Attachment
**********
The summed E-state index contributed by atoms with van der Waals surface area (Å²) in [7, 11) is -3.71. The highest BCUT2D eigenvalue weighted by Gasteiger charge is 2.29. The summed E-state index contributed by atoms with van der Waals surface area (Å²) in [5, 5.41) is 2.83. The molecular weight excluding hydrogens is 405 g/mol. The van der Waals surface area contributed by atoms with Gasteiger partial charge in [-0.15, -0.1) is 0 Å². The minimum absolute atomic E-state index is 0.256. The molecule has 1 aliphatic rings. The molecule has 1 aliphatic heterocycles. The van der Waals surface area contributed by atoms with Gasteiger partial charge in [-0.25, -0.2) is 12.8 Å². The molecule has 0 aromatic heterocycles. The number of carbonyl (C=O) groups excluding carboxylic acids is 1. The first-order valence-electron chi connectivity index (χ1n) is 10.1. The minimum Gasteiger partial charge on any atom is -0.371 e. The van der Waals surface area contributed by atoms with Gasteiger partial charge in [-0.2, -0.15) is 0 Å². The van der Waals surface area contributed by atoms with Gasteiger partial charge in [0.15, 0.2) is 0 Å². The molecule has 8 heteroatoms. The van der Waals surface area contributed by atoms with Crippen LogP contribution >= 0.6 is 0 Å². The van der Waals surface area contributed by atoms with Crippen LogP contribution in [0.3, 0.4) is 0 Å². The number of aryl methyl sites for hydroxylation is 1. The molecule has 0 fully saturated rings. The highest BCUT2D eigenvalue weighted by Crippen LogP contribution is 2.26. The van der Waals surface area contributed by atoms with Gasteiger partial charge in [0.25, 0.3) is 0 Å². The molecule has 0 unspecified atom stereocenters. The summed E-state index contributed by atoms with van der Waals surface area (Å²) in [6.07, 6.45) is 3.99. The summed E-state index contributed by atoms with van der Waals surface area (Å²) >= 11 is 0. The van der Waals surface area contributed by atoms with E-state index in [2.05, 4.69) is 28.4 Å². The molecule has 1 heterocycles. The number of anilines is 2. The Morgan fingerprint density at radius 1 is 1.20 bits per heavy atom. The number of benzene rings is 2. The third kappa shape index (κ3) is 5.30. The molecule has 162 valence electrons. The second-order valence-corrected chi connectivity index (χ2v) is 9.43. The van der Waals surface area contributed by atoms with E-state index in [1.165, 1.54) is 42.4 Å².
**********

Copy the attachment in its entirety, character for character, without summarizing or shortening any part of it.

The summed E-state index contributed by atoms with van der Waals surface area (Å²) in [7, 11) is -3.71. The highest BCUT2D eigenvalue weighted by Gasteiger charge is 2.29. The summed E-state index contributed by atoms with van der Waals surface area (Å²) in [5, 5.41) is 2.83. The molecular weight excluding hydrogens is 405 g/mol. The van der Waals surface area contributed by atoms with Gasteiger partial charge in [-0.15, -0.1) is 0 Å². The minimum absolute atomic E-state index is 0.256. The molecule has 1 aliphatic rings. The molecule has 1 aliphatic heterocycles. The van der Waals surface area contributed by atoms with Gasteiger partial charge in [-0.25, -0.2) is 12.8 Å². The molecule has 0 aromatic heterocycles. The number of carbonyl (C=O) groups excluding carboxylic acids is 1. The first-order valence-electron chi connectivity index (χ1n) is 10.1. The minimum Gasteiger partial charge on any atom is -0.371 e. The van der Waals surface area contributed by atoms with Gasteiger partial charge in [-0.2, -0.15) is 0 Å². The van der Waals surface area contributed by atoms with Gasteiger partial charge in [0.15, 0.2) is 0 Å². The molecule has 8 heteroatoms. The van der Waals surface area contributed by atoms with Crippen LogP contribution >= 0.6 is 0 Å². The van der Waals surface area contributed by atoms with Crippen LogP contribution in [0.3, 0.4) is 0 Å². The number of aryl methyl sites for hydroxylation is 1. The molecule has 0 fully saturated rings. The highest BCUT2D eigenvalue weighted by Crippen LogP contribution is 2.26. The van der Waals surface area contributed by atoms with Gasteiger partial charge in [0.25, 0.3) is 0 Å². The molecule has 0 unspecified atom stereocenters. The summed E-state index contributed by atoms with van der Waals surface area (Å²) in [6.07, 6.45) is 3.99. The summed E-state index contributed by atoms with van der Waals surface area (Å²) >= 11 is 0. The van der Waals surface area contributed by atoms with E-state index in [2.05, 4.69) is 28.4 Å². The molecule has 1 heterocycles. The number of anilines is 2. The Morgan fingerprint density at radius 1 is 1.20 bits per heavy atom. The number of benzene rings is 2. The third kappa shape index (κ3) is 5.30. The molecule has 162 valence electrons. The second-order valence-corrected chi connectivity index (χ2v) is 9.43. The van der Waals surface area contributed by atoms with E-state index in [1.165, 1.54) is 42.4 Å².